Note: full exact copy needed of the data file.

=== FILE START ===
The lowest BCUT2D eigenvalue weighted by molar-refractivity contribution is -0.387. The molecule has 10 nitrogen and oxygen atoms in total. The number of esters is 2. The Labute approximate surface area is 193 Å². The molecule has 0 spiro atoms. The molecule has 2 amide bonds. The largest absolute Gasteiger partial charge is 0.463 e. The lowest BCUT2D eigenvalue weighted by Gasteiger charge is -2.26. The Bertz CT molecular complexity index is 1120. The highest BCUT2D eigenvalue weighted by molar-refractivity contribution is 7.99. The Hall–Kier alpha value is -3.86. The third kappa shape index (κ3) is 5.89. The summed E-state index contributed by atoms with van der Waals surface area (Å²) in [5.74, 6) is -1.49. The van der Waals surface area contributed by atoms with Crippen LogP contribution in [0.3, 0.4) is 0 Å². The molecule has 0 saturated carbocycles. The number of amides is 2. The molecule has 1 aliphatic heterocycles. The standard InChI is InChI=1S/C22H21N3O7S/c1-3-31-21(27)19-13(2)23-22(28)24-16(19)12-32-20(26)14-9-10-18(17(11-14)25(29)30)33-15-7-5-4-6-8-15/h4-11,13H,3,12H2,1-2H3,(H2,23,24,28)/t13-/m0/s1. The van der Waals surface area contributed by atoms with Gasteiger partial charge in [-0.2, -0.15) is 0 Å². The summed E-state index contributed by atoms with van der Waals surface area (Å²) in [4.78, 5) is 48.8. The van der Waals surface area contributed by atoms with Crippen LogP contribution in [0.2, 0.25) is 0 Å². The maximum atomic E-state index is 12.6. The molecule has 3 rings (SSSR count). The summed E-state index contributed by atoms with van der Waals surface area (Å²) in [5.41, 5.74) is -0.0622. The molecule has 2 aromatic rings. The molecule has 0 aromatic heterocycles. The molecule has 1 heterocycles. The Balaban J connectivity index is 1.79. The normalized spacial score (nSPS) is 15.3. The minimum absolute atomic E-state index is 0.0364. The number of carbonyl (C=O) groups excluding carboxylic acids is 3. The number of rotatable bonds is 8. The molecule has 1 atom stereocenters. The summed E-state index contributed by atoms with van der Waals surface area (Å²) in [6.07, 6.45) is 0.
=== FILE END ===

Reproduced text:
The lowest BCUT2D eigenvalue weighted by molar-refractivity contribution is -0.387. The molecule has 10 nitrogen and oxygen atoms in total. The number of esters is 2. The Labute approximate surface area is 193 Å². The molecule has 0 spiro atoms. The molecule has 2 amide bonds. The largest absolute Gasteiger partial charge is 0.463 e. The lowest BCUT2D eigenvalue weighted by Gasteiger charge is -2.26. The Bertz CT molecular complexity index is 1120. The highest BCUT2D eigenvalue weighted by molar-refractivity contribution is 7.99. The Hall–Kier alpha value is -3.86. The third kappa shape index (κ3) is 5.89. The summed E-state index contributed by atoms with van der Waals surface area (Å²) in [5.74, 6) is -1.49. The van der Waals surface area contributed by atoms with Crippen LogP contribution in [0.3, 0.4) is 0 Å². The molecule has 0 saturated carbocycles. The number of amides is 2. The molecule has 1 aliphatic heterocycles. The standard InChI is InChI=1S/C22H21N3O7S/c1-3-31-21(27)19-13(2)23-22(28)24-16(19)12-32-20(26)14-9-10-18(17(11-14)25(29)30)33-15-7-5-4-6-8-15/h4-11,13H,3,12H2,1-2H3,(H2,23,24,28)/t13-/m0/s1. The van der Waals surface area contributed by atoms with Gasteiger partial charge in [-0.2, -0.15) is 0 Å². The summed E-state index contributed by atoms with van der Waals surface area (Å²) in [4.78, 5) is 48.8. The van der Waals surface area contributed by atoms with Crippen LogP contribution in [0.2, 0.25) is 0 Å². The maximum atomic E-state index is 12.6. The molecule has 3 rings (SSSR count). The summed E-state index contributed by atoms with van der Waals surface area (Å²) in [5.41, 5.74) is -0.0622. The molecule has 2 aromatic rings. The molecule has 0 aromatic heterocycles. The molecule has 1 heterocycles. The Balaban J connectivity index is 1.79. The normalized spacial score (nSPS) is 15.3. The minimum absolute atomic E-state index is 0.0364. The number of carbonyl (C=O) groups excluding carboxylic acids is 3. The number of rotatable bonds is 8. The molecule has 1 atom stereocenters. The summed E-state index contributed by atoms with van der Waals surface area (Å²) in [6.07, 6.45) is 0.